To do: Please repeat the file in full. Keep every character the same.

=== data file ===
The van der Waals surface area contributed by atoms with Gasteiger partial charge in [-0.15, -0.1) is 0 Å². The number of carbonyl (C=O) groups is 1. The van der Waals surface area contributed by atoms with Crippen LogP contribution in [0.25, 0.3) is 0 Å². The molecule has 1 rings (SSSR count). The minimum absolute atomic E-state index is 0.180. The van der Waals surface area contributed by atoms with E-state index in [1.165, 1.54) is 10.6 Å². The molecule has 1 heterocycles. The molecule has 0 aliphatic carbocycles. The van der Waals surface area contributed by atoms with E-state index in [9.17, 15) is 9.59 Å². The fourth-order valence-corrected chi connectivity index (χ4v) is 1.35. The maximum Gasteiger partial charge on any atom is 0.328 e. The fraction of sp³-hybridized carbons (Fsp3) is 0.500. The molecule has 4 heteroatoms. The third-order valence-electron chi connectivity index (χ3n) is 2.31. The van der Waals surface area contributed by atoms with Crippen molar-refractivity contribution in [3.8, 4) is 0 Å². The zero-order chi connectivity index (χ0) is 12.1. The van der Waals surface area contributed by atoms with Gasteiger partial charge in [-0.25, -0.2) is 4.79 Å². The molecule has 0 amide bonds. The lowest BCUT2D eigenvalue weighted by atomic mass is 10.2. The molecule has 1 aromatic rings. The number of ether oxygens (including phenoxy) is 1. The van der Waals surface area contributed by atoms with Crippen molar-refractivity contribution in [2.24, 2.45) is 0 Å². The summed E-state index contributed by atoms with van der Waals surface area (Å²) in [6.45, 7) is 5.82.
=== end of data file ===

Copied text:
The van der Waals surface area contributed by atoms with Gasteiger partial charge in [-0.15, -0.1) is 0 Å². The number of carbonyl (C=O) groups is 1. The van der Waals surface area contributed by atoms with Crippen LogP contribution in [0.25, 0.3) is 0 Å². The molecule has 1 rings (SSSR count). The minimum absolute atomic E-state index is 0.180. The van der Waals surface area contributed by atoms with E-state index in [1.165, 1.54) is 10.6 Å². The molecule has 1 heterocycles. The molecule has 0 aliphatic carbocycles. The van der Waals surface area contributed by atoms with E-state index in [9.17, 15) is 9.59 Å². The fourth-order valence-corrected chi connectivity index (χ4v) is 1.35. The maximum Gasteiger partial charge on any atom is 0.328 e. The fraction of sp³-hybridized carbons (Fsp3) is 0.500. The molecule has 4 heteroatoms. The third-order valence-electron chi connectivity index (χ3n) is 2.31. The van der Waals surface area contributed by atoms with Crippen molar-refractivity contribution in [3.8, 4) is 0 Å². The zero-order chi connectivity index (χ0) is 12.1. The van der Waals surface area contributed by atoms with Gasteiger partial charge in [-0.25, -0.2) is 4.79 Å². The molecule has 0 amide bonds. The lowest BCUT2D eigenvalue weighted by atomic mass is 10.2. The molecule has 1 aromatic rings. The number of ether oxygens (including phenoxy) is 1. The van der Waals surface area contributed by atoms with Crippen molar-refractivity contribution in [2.24, 2.45) is 0 Å². The summed E-state index contributed by atoms with van der Waals surface area (Å²) in [6.45, 7) is 5.82.